Much has been made of Windows RT since its launch alongside Windows 8 last year, with OEMs and users highlighting its tepid reception and lack of a serious value proposition. However, while things aren't looking great for Microsoft's Windows-on-ARM operating system, it's looking even worse for Google's Chrome OS, as the web-centric operating system has market share so low it may as well be a statistical anomaly.
ZDNet's Ed Bott probed NetMarketShare over the worldwide market share figures for Chrome OS, only to discover that Chromebooks account for just 0.023% of all usage. After two years on the market, this equates to less market share than Windows RT managed after just three months, a dismal statistic for Google. When compared to Windows 8, which claims 3.31% of the market, the situation looks even worse.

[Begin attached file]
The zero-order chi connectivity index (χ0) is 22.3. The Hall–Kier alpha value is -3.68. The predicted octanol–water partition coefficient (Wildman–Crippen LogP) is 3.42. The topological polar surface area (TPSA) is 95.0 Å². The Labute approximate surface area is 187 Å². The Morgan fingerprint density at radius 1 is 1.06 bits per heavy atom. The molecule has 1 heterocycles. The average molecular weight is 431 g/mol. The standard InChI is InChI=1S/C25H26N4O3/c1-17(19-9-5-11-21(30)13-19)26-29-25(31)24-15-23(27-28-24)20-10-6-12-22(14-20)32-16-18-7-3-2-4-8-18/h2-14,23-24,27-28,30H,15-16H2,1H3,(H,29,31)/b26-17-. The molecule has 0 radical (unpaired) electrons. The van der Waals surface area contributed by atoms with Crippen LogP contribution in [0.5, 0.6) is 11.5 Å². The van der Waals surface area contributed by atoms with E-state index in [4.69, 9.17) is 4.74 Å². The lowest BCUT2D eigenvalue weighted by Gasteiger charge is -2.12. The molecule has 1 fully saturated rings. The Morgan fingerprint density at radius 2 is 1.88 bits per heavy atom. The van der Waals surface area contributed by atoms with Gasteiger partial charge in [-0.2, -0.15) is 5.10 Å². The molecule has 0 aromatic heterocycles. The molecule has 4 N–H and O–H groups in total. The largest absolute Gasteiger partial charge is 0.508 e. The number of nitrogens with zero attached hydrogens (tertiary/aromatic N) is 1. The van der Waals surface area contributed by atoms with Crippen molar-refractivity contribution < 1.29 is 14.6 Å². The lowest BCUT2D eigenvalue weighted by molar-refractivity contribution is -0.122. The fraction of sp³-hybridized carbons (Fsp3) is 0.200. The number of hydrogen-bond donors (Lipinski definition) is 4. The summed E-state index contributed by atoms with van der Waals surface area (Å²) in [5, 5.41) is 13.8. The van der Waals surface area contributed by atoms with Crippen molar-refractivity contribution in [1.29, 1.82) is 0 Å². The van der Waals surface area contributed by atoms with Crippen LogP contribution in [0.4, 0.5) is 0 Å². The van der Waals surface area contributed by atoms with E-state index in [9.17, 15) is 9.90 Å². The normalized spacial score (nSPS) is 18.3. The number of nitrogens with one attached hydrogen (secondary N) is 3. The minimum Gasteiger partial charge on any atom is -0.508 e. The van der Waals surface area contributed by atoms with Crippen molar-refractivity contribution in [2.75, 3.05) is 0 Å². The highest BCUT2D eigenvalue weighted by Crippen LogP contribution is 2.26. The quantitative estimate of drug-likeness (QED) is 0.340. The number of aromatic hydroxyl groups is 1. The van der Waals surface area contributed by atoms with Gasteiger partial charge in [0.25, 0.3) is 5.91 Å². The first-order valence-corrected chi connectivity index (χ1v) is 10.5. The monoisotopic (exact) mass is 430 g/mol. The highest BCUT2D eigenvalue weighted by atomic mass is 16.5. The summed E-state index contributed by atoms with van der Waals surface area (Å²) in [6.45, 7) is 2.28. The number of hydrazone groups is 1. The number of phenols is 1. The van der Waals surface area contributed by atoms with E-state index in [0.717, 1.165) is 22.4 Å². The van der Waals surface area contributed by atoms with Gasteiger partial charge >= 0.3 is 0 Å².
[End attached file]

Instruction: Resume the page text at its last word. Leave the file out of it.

A large number of PC manufacturers are currently producing low-cost (around $250) Chromebooks, including HP, Samsung, Acer and Lenovo, and Google also sells a $1,300 Chromebook for those after a more premium machine. Despite a number of Chromebooks being available for purchase, reports indicate that just 500,000 Chromebooks have been sold in the two years since their launch, which is less than the roughly 1.1 million Surface RT sales we're hearing since launch.
It seems that buyers simply don't desire a low-cost computer with the functionality of a web browser, instead preferring to spend more money on either a tablet or a full-blown PC. The PC market is certainly shifting, as we've seen from dropping shipments, but it isn't shifting towards Chromebooks.